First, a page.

“There are many ways to approach the task of building Revit content. And sometimes, the little details count! I cannot think of a more aptly named website for the excellent content produced by its founder Mr. Anonuevo. Great care is taken in crafting the three-dimensional details and applying very realistic and believable materials. Furthermore, Mr. Anonuevo clearly understands that good Revit content is not just about 3D. He includes 2D symbolic line representations for the plan views to simplify and help with performance. I got a direct look at his drum set. Now I grant you, this is a big Family file weighing in at 12M. But doing a quick test with about 25 copies, the file only grew to 18M. This is because there are few parameters and formulas in the file. So in 2D views, it performs quite well. And really, when would you need 25 drum sets in a single file anyhow… Now your results might vary if using his casino furniture. There it would be more likely to have many copies, but again Mr. Anonuevo takes advantage of symbolic lines in 2D views and keeps parameters to a minimum. What I like most about his efforts is the amazingly high quality renderings he has been able to achieve. There is a degree of realism here that I have not seen in other Revit content and projects. Well done! Overall I would say that you are in the market for casino gaming content or musical instruments, begin your search with www.littledetailscount.com.” Paul Aubin_January 21, 2011
When you get the chance, please visit his website at: http://paulaubin.com/
Autodesk® Revit® Architecture 2011 Certified Professional
When you are placing spot elevations sometimes you will get the no go simple on all your flat surfaces and it will only work on the edges of the object. This is a simple fix but is very frustrating when it happens. All you need to do is change “Visual Style” from “Wireframe” to any of the other options. Basically the spot elevation tool does not work unless the surface is visible. In Wireframe model the surface it not visible so the spot elevation only works on the edges.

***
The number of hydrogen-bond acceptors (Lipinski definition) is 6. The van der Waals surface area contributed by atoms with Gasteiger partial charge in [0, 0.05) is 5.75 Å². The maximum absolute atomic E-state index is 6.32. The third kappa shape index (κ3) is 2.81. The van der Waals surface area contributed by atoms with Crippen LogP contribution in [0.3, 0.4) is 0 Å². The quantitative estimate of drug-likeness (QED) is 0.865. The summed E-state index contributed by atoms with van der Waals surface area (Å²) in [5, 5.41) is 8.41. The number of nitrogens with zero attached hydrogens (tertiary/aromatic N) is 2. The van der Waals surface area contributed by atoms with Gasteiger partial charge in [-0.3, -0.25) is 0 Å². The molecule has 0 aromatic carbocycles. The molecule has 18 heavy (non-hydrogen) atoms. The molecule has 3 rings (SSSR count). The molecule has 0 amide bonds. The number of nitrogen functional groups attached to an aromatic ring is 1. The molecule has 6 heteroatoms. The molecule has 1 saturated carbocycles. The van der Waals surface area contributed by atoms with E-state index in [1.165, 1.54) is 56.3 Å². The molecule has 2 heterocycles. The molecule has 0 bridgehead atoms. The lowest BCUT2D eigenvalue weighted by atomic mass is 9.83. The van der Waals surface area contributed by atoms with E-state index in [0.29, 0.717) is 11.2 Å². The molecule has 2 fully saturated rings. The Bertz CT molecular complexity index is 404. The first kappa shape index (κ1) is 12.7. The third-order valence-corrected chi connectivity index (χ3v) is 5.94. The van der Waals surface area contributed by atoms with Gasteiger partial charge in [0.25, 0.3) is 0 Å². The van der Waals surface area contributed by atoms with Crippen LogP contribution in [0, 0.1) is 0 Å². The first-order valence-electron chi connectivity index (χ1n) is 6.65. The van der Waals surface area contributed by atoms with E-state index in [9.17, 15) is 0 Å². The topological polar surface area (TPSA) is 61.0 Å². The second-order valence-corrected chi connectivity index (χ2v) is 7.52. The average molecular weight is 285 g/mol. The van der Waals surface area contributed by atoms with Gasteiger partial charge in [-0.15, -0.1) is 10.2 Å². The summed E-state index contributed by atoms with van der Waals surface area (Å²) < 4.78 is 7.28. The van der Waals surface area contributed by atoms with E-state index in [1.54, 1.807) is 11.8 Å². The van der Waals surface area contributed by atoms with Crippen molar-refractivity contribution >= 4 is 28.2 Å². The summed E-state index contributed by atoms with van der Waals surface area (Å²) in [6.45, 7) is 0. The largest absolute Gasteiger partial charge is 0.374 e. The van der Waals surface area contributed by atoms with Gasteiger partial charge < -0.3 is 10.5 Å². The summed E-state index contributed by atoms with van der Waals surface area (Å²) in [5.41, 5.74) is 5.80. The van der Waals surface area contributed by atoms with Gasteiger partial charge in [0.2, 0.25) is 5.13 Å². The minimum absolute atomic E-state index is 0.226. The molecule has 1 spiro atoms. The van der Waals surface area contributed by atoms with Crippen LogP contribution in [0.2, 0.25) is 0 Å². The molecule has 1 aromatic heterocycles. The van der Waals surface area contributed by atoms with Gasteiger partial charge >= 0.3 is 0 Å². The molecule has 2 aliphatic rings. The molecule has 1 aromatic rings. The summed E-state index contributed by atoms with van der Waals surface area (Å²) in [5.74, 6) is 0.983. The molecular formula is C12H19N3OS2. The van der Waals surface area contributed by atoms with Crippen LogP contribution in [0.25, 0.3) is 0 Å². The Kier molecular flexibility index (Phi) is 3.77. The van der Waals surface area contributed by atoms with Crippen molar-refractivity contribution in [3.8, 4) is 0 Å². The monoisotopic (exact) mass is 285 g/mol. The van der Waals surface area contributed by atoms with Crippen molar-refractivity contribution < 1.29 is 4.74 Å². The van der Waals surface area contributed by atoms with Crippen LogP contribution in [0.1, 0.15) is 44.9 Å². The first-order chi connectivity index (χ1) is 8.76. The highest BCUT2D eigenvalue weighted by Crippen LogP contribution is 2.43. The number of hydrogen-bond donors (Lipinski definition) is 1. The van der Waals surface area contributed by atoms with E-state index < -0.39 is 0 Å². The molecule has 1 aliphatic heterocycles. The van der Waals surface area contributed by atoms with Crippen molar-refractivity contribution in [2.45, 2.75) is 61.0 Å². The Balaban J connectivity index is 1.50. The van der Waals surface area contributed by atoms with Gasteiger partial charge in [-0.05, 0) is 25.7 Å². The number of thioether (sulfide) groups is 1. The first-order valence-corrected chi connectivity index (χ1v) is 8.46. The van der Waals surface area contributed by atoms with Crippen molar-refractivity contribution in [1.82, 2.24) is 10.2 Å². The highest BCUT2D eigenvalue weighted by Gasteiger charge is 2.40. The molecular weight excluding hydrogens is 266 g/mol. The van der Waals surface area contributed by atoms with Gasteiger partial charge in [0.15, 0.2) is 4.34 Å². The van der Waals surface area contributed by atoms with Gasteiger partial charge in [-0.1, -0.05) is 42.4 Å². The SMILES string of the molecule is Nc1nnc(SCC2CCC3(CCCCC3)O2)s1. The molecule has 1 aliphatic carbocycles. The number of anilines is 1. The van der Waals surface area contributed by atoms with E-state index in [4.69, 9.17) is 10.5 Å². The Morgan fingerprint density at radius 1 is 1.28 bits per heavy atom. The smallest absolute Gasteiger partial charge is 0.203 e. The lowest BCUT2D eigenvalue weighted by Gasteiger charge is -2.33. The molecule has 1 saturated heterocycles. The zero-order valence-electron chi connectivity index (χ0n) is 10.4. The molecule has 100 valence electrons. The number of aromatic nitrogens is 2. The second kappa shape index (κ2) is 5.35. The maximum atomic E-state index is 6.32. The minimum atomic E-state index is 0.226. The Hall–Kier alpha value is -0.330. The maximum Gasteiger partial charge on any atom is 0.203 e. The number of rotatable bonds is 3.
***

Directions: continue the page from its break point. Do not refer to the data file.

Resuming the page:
Have you ever wanted to place text-based parameters into a family, but then lock them down so that end users could not make any changes to the parameter values that you set? Try this:
1) If needed, create the parameter just as you normally would
2) Place the value in the ‘formula’ column, surrounded by quotation marks
Change is hard, but we are in a state of constant change in our industry, and I expect that not to change. Whoa, that sounded pretty deep (or was it just confusing). Any who, a big change a lot of firms are in the middle of is switching from an AutoCAD based process to a Revit based process.
We received an email question, asking if light families should be created in Revit MEP or Revit Architecture, or if a manufacturer should go so far as to create one version of a light for Architecture and a separate version for MEP.
Here’s an answer.
UPDATE: While you can create geometry and connectors in Revit Architecture, there are some types of electrical parameters that can only be added in from Revit MEP, including wiring and power information. To see these, go to add a new parameter, and set the discipline to Electrical and then take a look at the available parameter types:
Additionally, if you go beyond Lighting Fixtures into other families, there are a number of other types of families (mechanical in particular, in the “Family Categories and Parameters dialog box) that don’t even show up in Revit Architecture. In the end, any family that has engineering related information ought to be created by that engineering version of Revit (structure included).
Architecture on the left, MEP on the right… similar differences in Structure.
And you should only create it once.
If you create a new light family and look at the family’s “Family Category and Parameters”, RAC can only create “Lighting Fixtures”. RMEP can create “Lighting Fixtures” or “Lighting Devices”. A Lighting Fixture can have a light source in it, a Lighting Device cannot – but it does have the option to “Maintain Annotation Orientation”. If you want the light to have a generic annotation for plan graphics, and have that generic annotation remain in place as you rotate or orient the light (one possible example could be MEP representation of a wall sconce), you might need to have the family be a Lighting Device.
You would then need to nest in a Lighting Fixture with a light source only – no geometry – in the Lighting Device to have this fixture cast light.
It used to be that MEP’s lights were devices, and Architecture’s lights were fixtures, but this is not really the case any longer. If you look at the out-of-the-box content in both Revit MEP and Architecture, all of the lighting families are fixtures.
After everything I wrote here, I would recommend doing the same – make your lights as “fixtures”.
As always, email any questions or comments to email@example.com
I received an email from a reader (thanks, Anthony) asking for clarification on a previous blog post about Automatic Sketch Dimensions here:
He was trying to recreate the situation I had described and was unable to get the automatic sketch dimensions to show up.
In order for automatic sketch dimensions to work, you need to have a labeled dimension in the family. The family I was working on already had multiple labeled dimensions and I neglected to mention this in my previous post.